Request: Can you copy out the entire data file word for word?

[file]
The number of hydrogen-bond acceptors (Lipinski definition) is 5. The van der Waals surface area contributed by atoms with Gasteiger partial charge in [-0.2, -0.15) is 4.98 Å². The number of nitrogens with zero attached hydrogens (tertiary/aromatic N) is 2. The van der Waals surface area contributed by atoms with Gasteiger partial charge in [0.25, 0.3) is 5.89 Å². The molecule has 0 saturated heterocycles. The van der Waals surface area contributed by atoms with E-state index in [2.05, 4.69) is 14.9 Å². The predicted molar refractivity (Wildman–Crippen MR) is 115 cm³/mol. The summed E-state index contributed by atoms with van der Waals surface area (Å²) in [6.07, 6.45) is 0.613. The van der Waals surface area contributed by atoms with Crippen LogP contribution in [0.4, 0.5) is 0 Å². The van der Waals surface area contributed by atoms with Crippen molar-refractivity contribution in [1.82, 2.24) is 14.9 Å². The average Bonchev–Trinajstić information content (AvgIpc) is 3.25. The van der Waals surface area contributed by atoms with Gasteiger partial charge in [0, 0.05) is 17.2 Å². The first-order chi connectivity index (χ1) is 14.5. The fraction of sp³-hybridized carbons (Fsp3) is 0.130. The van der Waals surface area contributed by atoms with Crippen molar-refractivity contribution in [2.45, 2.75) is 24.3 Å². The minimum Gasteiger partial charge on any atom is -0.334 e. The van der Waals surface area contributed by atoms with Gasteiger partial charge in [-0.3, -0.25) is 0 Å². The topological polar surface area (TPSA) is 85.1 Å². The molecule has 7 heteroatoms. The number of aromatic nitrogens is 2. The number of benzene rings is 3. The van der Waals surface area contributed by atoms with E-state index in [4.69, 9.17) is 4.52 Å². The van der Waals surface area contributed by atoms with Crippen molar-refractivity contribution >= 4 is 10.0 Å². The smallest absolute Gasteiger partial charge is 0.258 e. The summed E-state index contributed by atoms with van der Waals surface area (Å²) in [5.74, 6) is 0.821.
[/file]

The number of hydrogen-bond acceptors (Lipinski definition) is 5. The van der Waals surface area contributed by atoms with Gasteiger partial charge in [-0.2, -0.15) is 4.98 Å². The number of nitrogens with zero attached hydrogens (tertiary/aromatic N) is 2. The van der Waals surface area contributed by atoms with Gasteiger partial charge in [0.25, 0.3) is 5.89 Å². The molecule has 0 saturated heterocycles. The van der Waals surface area contributed by atoms with E-state index in [2.05, 4.69) is 14.9 Å². The predicted molar refractivity (Wildman–Crippen MR) is 115 cm³/mol. The summed E-state index contributed by atoms with van der Waals surface area (Å²) in [6.07, 6.45) is 0.613. The van der Waals surface area contributed by atoms with Crippen LogP contribution in [0.4, 0.5) is 0 Å². The van der Waals surface area contributed by atoms with Crippen molar-refractivity contribution in [1.82, 2.24) is 14.9 Å². The average Bonchev–Trinajstić information content (AvgIpc) is 3.25. The van der Waals surface area contributed by atoms with Gasteiger partial charge in [0, 0.05) is 17.2 Å². The first-order chi connectivity index (χ1) is 14.5. The fraction of sp³-hybridized carbons (Fsp3) is 0.130. The van der Waals surface area contributed by atoms with Crippen molar-refractivity contribution in [2.45, 2.75) is 24.3 Å². The minimum Gasteiger partial charge on any atom is -0.334 e. The van der Waals surface area contributed by atoms with Gasteiger partial charge in [-0.3, -0.25) is 0 Å². The topological polar surface area (TPSA) is 85.1 Å². The molecule has 7 heteroatoms. The number of aromatic nitrogens is 2. The number of benzene rings is 3. The van der Waals surface area contributed by atoms with E-state index in [4.69, 9.17) is 4.52 Å². The van der Waals surface area contributed by atoms with Crippen molar-refractivity contribution >= 4 is 10.0 Å². The smallest absolute Gasteiger partial charge is 0.258 e. The summed E-state index contributed by atoms with van der Waals surface area (Å²) in [5.74, 6) is 0.821.